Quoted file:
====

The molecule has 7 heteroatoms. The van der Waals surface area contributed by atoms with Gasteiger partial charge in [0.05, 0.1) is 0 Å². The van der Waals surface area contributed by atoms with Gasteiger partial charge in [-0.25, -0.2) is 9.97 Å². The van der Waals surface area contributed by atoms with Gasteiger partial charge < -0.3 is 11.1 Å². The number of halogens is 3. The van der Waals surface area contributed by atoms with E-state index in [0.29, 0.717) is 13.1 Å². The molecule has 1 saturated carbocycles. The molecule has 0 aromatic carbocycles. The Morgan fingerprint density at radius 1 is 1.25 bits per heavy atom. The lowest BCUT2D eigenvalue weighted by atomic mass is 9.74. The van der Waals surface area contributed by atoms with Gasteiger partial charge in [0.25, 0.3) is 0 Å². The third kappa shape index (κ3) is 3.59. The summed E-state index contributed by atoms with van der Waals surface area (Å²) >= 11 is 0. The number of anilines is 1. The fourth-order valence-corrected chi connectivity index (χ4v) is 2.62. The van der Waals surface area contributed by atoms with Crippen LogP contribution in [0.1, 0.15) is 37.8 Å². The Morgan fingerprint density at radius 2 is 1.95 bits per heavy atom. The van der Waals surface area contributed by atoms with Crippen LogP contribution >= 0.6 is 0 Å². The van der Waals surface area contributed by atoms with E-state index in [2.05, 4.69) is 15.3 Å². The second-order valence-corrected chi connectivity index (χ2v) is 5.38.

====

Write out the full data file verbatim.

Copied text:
The molecule has 7 heteroatoms. The van der Waals surface area contributed by atoms with Gasteiger partial charge in [0.05, 0.1) is 0 Å². The van der Waals surface area contributed by atoms with Gasteiger partial charge in [-0.25, -0.2) is 9.97 Å². The van der Waals surface area contributed by atoms with Gasteiger partial charge < -0.3 is 11.1 Å². The number of halogens is 3. The van der Waals surface area contributed by atoms with E-state index in [0.29, 0.717) is 13.1 Å². The molecule has 1 saturated carbocycles. The molecule has 0 aromatic carbocycles. The Morgan fingerprint density at radius 1 is 1.25 bits per heavy atom. The lowest BCUT2D eigenvalue weighted by atomic mass is 9.74. The van der Waals surface area contributed by atoms with Gasteiger partial charge in [0.25, 0.3) is 0 Å². The third kappa shape index (κ3) is 3.59. The summed E-state index contributed by atoms with van der Waals surface area (Å²) >= 11 is 0. The number of anilines is 1. The fourth-order valence-corrected chi connectivity index (χ4v) is 2.62. The van der Waals surface area contributed by atoms with Crippen LogP contribution in [0.1, 0.15) is 37.8 Å². The Morgan fingerprint density at radius 2 is 1.95 bits per heavy atom. The van der Waals surface area contributed by atoms with Crippen LogP contribution >= 0.6 is 0 Å². The van der Waals surface area contributed by atoms with E-state index in [2.05, 4.69) is 15.3 Å². The second-order valence-corrected chi connectivity index (χ2v) is 5.38.